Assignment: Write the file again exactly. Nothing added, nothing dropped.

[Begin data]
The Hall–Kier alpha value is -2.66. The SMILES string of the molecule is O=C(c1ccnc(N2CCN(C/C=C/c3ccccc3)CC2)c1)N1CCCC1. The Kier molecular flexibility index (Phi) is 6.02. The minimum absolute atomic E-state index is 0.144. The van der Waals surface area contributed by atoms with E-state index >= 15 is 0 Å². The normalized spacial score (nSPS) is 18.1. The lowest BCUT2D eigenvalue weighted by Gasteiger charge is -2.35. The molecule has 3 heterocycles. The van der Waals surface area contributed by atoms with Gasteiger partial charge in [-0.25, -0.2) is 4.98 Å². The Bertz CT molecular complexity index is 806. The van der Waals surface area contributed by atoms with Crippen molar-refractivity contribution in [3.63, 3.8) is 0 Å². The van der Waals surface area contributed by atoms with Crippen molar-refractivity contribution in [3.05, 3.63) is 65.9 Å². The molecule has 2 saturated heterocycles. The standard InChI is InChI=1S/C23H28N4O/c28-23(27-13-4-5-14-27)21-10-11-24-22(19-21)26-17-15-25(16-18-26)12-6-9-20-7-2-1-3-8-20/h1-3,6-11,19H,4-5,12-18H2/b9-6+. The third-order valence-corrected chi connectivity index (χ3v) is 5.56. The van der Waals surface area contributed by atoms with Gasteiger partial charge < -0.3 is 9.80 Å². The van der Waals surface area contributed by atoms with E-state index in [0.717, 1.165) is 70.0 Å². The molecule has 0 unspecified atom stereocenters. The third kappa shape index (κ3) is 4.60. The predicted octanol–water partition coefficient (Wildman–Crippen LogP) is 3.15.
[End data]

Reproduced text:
The Hall–Kier alpha value is -2.66. The SMILES string of the molecule is O=C(c1ccnc(N2CCN(C/C=C/c3ccccc3)CC2)c1)N1CCCC1. The Kier molecular flexibility index (Phi) is 6.02. The minimum absolute atomic E-state index is 0.144. The van der Waals surface area contributed by atoms with E-state index >= 15 is 0 Å². The normalized spacial score (nSPS) is 18.1. The lowest BCUT2D eigenvalue weighted by Gasteiger charge is -2.35. The molecule has 3 heterocycles. The van der Waals surface area contributed by atoms with Gasteiger partial charge in [-0.25, -0.2) is 4.98 Å². The Bertz CT molecular complexity index is 806. The van der Waals surface area contributed by atoms with Crippen molar-refractivity contribution in [3.63, 3.8) is 0 Å². The van der Waals surface area contributed by atoms with Crippen molar-refractivity contribution in [3.05, 3.63) is 65.9 Å². The molecule has 2 saturated heterocycles. The standard InChI is InChI=1S/C23H28N4O/c28-23(27-13-4-5-14-27)21-10-11-24-22(19-21)26-17-15-25(16-18-26)12-6-9-20-7-2-1-3-8-20/h1-3,6-11,19H,4-5,12-18H2/b9-6+. The third-order valence-corrected chi connectivity index (χ3v) is 5.56. The van der Waals surface area contributed by atoms with Gasteiger partial charge < -0.3 is 9.80 Å². The van der Waals surface area contributed by atoms with E-state index in [0.717, 1.165) is 70.0 Å². The molecule has 0 unspecified atom stereocenters. The third kappa shape index (κ3) is 4.60. The predicted octanol–water partition coefficient (Wildman–Crippen LogP) is 3.15.